Can't boot uefi

  1. Posts : 3
    Windows 10

    Can't boot uefi


    Recently I helped a friend with upgrading to an SSD and installed Windows 10 Pro. I used a custom .iso and burned it using Rufus gpt. I set the computer to boot uefi, disabled secure boot.

    The computer worked perfectly, however after sometime they started getting a bsod with winload.efi, after doing some searches I decided to try and reinstall windows. At that point I found that none of my bootable drives were working, all would fail to boot.

    I tried many ways of recreating my usb drives using many different tools, (rufus, yummy, winusb, easyusb, easy2boot among others)

    My installations would fail, either they would stop after bootx64.efi or I would get video lines on my display and the install would fail. The failures would really depend on what I would use to try and create the bootable usb.

    I had been using a modified custom windows installation and it was only until I used diskpart to manually create a 32GB partition formatted with fat32 on my 64GB usb drive that I noticed an error. When copying the contents of the iso file I received an error that the install.esd was too large.

    After further research, I found this article: USB install media with WIM file larger than 4GB – Win10.Guru

    I started going down the rabbit hole:

    - Converted the .esd to .wim
    - Tried Splitting the .wim on a Windows PE USB (32GB formatted with FAT32)
    - Tried Single .wim on a usb drive with a fat32 primary partition and an ntfs one
    - Tried Suggestions on the article and subsequent comments using the included batch files

    At the moment when I try to boot not just the HP, just about any laptop I own, whether it be Dells or HP's. I get lines on the display like the video doesn't work. I can't figure out what's going on. I have tried with different Windows versions, pro, enterprise, but no luck.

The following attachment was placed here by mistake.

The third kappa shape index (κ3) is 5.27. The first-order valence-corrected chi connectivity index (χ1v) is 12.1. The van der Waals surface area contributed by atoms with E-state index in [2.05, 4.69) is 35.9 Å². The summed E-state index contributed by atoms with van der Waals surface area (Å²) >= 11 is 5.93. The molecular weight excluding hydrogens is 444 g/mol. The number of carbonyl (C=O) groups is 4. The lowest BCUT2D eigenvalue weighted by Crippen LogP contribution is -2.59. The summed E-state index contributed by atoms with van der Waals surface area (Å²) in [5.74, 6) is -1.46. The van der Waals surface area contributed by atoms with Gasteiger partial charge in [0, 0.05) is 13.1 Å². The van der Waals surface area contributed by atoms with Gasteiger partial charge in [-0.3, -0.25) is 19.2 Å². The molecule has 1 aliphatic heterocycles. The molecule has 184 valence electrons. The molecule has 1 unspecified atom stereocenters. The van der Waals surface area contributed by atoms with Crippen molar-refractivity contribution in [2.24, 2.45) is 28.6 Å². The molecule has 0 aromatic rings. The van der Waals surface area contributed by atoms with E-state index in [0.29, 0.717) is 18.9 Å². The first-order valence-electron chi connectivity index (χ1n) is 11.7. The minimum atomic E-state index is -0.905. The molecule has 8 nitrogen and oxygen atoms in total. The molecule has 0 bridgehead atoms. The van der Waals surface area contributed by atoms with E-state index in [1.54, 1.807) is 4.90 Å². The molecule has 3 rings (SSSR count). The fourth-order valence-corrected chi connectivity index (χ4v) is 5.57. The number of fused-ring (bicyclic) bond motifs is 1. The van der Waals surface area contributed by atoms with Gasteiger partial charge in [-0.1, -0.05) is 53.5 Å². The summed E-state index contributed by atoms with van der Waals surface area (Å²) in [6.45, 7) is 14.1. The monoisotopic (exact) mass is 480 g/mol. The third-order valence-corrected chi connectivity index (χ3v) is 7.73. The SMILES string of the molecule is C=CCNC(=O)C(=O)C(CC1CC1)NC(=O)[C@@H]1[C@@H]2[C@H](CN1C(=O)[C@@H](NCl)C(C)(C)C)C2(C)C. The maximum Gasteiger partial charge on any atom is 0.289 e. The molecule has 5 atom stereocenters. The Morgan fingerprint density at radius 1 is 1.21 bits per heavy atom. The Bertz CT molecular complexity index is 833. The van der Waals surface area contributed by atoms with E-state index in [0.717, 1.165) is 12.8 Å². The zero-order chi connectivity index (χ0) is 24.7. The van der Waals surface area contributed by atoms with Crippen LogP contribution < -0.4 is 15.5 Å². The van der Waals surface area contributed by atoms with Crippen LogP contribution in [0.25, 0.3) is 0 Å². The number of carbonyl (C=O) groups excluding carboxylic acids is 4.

Apologies if the post is too long or if I missed any details, this is my first post ever here. I tried replying on the attached article, but wasn't able to.

    - - - Updated - - -

    This is an image of what I get
      My Computer

  2. Posts : 20

    You cannot copy a file greater than 4GB to a FAT32 partition. In your case this is a red herring.
    I would suggest you make a bootable USB drive using the official Windows tool and download.
    Just Google for 'Windows 10 download' and pick the Microsoft link.
    You do not need to activate the OS for 30 days and that should be enough time to find out if it is reliable or not. If you get the same issues then you know the hardware is faulty.
    Also, why do you need to do a EFI install? Is the first boot disk >2TB? Does your friend need Secure Boot? If not then try a Legacy\MBR install.
      My Computer

  3. Posts : 17,349
    Windows 11 Pro

    syslogs said:

    Recently I helped a friend with upgrading to an SSD and installed Windows 10 Pro. I used a custom .iso and burned it using Rufus gpt. I set the computer to boot uefi, disabled secure boot.
    Where did you obtain this custom .ISO from and what is custom about it?
      My Computer

  4. Posts : 4,078
    Windows 7 HP 64 - Windows 10 Pro - Lubuntu

    You don't need to use Rufus or any other tool to make a boot able installation drive.
    Manually create Bootable Windows 10 USB for Legacy BIOS and UEFI in Command Prompt

    Rufus may create a USB drive that is GPT. You shold revert it to MBR (using Diskpart)

    As already mentioned, you can't have any file bigger than 4 G on the installation drive, that must be Fat32 to boot as UEFI.
    Normally the biggest file is \sorces\Install.wim or \sorces\install.esd or \sorces\Install.swm

    You said you have a install.esd. How bit it is?
      My Computers

  5. Posts : 3
    Windows 10
    Thread Starter

    Thank you for the replies:

    - @SteveSi - The drive is under 2TB, I always thought though that UEFI was used for performance. So I will try Legacy. I downloaded the tools you referred to, but haven't gone down that rabbit hole :). I'll let you know

    - @NavyLCDR - I started with my base Windows .iso, but I started adding updates using instructions found online. I did find out ways to modify the .iso and been doing that here and there. I always have to relearn the process whenever I do any changes. I wasn't too organized about them, so I would make a copy every time I'd change something, although I've tried even the base windows untouched .iso of win 10 pro and had the same issues as well, practically with any hardware I'd try it on.

    - @Megahertz - I haven't tried this method, but I've tried using the Windows PE method and other methods in the above referenced article.
      My Computer


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